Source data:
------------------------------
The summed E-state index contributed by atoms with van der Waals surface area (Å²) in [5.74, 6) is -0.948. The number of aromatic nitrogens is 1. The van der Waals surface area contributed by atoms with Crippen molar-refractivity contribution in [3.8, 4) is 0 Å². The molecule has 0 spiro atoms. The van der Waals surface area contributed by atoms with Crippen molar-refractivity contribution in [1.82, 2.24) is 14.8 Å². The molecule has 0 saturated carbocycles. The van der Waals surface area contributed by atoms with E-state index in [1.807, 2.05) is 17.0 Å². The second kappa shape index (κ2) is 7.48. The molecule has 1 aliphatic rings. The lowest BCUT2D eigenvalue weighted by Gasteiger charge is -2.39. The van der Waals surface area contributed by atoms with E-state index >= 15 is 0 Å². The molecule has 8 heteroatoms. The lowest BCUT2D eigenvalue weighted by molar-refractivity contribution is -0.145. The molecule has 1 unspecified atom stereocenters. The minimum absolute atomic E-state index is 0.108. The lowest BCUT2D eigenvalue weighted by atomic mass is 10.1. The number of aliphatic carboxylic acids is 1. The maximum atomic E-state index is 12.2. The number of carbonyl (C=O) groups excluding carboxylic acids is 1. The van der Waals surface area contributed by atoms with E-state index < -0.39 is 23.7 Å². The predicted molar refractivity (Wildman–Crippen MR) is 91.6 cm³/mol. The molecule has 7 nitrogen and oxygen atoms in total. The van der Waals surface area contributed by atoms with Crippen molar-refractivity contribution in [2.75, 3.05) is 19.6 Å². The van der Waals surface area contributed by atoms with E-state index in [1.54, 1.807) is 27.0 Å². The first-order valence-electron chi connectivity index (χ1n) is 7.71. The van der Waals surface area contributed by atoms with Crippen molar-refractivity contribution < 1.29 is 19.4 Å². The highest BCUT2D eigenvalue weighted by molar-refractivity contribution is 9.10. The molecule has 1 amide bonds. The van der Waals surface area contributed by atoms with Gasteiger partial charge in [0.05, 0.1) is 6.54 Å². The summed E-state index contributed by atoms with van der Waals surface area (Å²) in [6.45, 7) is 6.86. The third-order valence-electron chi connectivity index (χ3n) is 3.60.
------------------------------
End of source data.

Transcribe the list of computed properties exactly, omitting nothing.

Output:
The summed E-state index contributed by atoms with van der Waals surface area (Å²) in [5.74, 6) is -0.948. The number of aromatic nitrogens is 1. The van der Waals surface area contributed by atoms with Crippen molar-refractivity contribution in [3.8, 4) is 0 Å². The molecule has 0 spiro atoms. The van der Waals surface area contributed by atoms with Crippen molar-refractivity contribution in [1.82, 2.24) is 14.8 Å². The molecule has 0 saturated carbocycles. The van der Waals surface area contributed by atoms with E-state index in [1.807, 2.05) is 17.0 Å². The second kappa shape index (κ2) is 7.48. The molecule has 1 aliphatic rings. The lowest BCUT2D eigenvalue weighted by Gasteiger charge is -2.39. The van der Waals surface area contributed by atoms with E-state index >= 15 is 0 Å². The molecule has 8 heteroatoms. The lowest BCUT2D eigenvalue weighted by molar-refractivity contribution is -0.145. The molecule has 1 unspecified atom stereocenters. The minimum absolute atomic E-state index is 0.108. The lowest BCUT2D eigenvalue weighted by atomic mass is 10.1. The number of aliphatic carboxylic acids is 1. The maximum atomic E-state index is 12.2. The number of carbonyl (C=O) groups excluding carboxylic acids is 1. The van der Waals surface area contributed by atoms with E-state index < -0.39 is 23.7 Å². The predicted molar refractivity (Wildman–Crippen MR) is 91.6 cm³/mol. The molecule has 7 nitrogen and oxygen atoms in total. The van der Waals surface area contributed by atoms with Crippen molar-refractivity contribution in [2.75, 3.05) is 19.6 Å². The van der Waals surface area contributed by atoms with E-state index in [1.54, 1.807) is 27.0 Å². The first-order valence-electron chi connectivity index (χ1n) is 7.71. The van der Waals surface area contributed by atoms with Crippen molar-refractivity contribution < 1.29 is 19.4 Å². The highest BCUT2D eigenvalue weighted by molar-refractivity contribution is 9.10. The molecule has 1 amide bonds. The van der Waals surface area contributed by atoms with Gasteiger partial charge in [0.05, 0.1) is 6.54 Å². The summed E-state index contributed by atoms with van der Waals surface area (Å²) in [6.45, 7) is 6.86. The third-order valence-electron chi connectivity index (χ3n) is 3.60.